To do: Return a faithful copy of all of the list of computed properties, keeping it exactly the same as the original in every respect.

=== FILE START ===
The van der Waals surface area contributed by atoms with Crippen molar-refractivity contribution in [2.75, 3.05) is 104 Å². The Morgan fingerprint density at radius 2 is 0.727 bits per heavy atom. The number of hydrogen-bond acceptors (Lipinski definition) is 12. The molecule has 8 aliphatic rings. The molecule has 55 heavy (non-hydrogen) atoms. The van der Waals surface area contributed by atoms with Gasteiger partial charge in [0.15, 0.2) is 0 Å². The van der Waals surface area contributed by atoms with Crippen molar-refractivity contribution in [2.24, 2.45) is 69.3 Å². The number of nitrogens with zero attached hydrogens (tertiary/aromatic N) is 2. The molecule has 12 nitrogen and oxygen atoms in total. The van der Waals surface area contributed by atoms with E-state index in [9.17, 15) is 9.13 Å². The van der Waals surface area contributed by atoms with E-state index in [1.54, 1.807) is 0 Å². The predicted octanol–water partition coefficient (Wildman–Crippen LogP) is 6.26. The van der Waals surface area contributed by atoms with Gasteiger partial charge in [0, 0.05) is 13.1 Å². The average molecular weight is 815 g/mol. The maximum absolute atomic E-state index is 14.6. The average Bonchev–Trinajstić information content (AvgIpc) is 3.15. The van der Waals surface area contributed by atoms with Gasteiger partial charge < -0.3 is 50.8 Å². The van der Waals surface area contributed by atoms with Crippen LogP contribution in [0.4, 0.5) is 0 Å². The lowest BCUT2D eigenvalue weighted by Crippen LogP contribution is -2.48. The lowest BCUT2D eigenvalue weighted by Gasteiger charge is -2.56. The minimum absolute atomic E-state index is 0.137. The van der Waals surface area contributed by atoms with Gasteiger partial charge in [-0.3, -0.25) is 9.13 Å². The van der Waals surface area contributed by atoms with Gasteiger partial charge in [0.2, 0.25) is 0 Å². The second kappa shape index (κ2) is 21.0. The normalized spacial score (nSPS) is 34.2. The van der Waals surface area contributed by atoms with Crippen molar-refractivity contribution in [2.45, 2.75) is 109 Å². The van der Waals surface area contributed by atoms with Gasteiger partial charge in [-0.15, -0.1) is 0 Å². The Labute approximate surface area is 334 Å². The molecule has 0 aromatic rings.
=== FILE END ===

The van der Waals surface area contributed by atoms with Crippen molar-refractivity contribution in [2.75, 3.05) is 104 Å². The Morgan fingerprint density at radius 2 is 0.727 bits per heavy atom. The number of hydrogen-bond acceptors (Lipinski definition) is 12. The molecule has 8 aliphatic rings. The molecule has 55 heavy (non-hydrogen) atoms. The van der Waals surface area contributed by atoms with Gasteiger partial charge in [0.15, 0.2) is 0 Å². The van der Waals surface area contributed by atoms with Crippen molar-refractivity contribution in [2.24, 2.45) is 69.3 Å². The number of nitrogens with zero attached hydrogens (tertiary/aromatic N) is 2. The molecule has 12 nitrogen and oxygen atoms in total. The van der Waals surface area contributed by atoms with E-state index in [9.17, 15) is 9.13 Å². The van der Waals surface area contributed by atoms with E-state index in [1.54, 1.807) is 0 Å². The predicted octanol–water partition coefficient (Wildman–Crippen LogP) is 6.26. The van der Waals surface area contributed by atoms with Gasteiger partial charge in [0, 0.05) is 13.1 Å². The average molecular weight is 815 g/mol. The maximum absolute atomic E-state index is 14.6. The average Bonchev–Trinajstić information content (AvgIpc) is 3.15. The van der Waals surface area contributed by atoms with Gasteiger partial charge < -0.3 is 50.8 Å². The van der Waals surface area contributed by atoms with Crippen LogP contribution in [0.4, 0.5) is 0 Å². The lowest BCUT2D eigenvalue weighted by Crippen LogP contribution is -2.48. The lowest BCUT2D eigenvalue weighted by Gasteiger charge is -2.56. The minimum absolute atomic E-state index is 0.137. The van der Waals surface area contributed by atoms with Gasteiger partial charge in [-0.3, -0.25) is 9.13 Å². The van der Waals surface area contributed by atoms with Gasteiger partial charge in [0.2, 0.25) is 0 Å². The second kappa shape index (κ2) is 21.0. The normalized spacial score (nSPS) is 34.2. The van der Waals surface area contributed by atoms with Crippen molar-refractivity contribution in [2.45, 2.75) is 109 Å². The van der Waals surface area contributed by atoms with Gasteiger partial charge in [-0.15, -0.1) is 0 Å². The Labute approximate surface area is 334 Å². The molecule has 0 aromatic rings.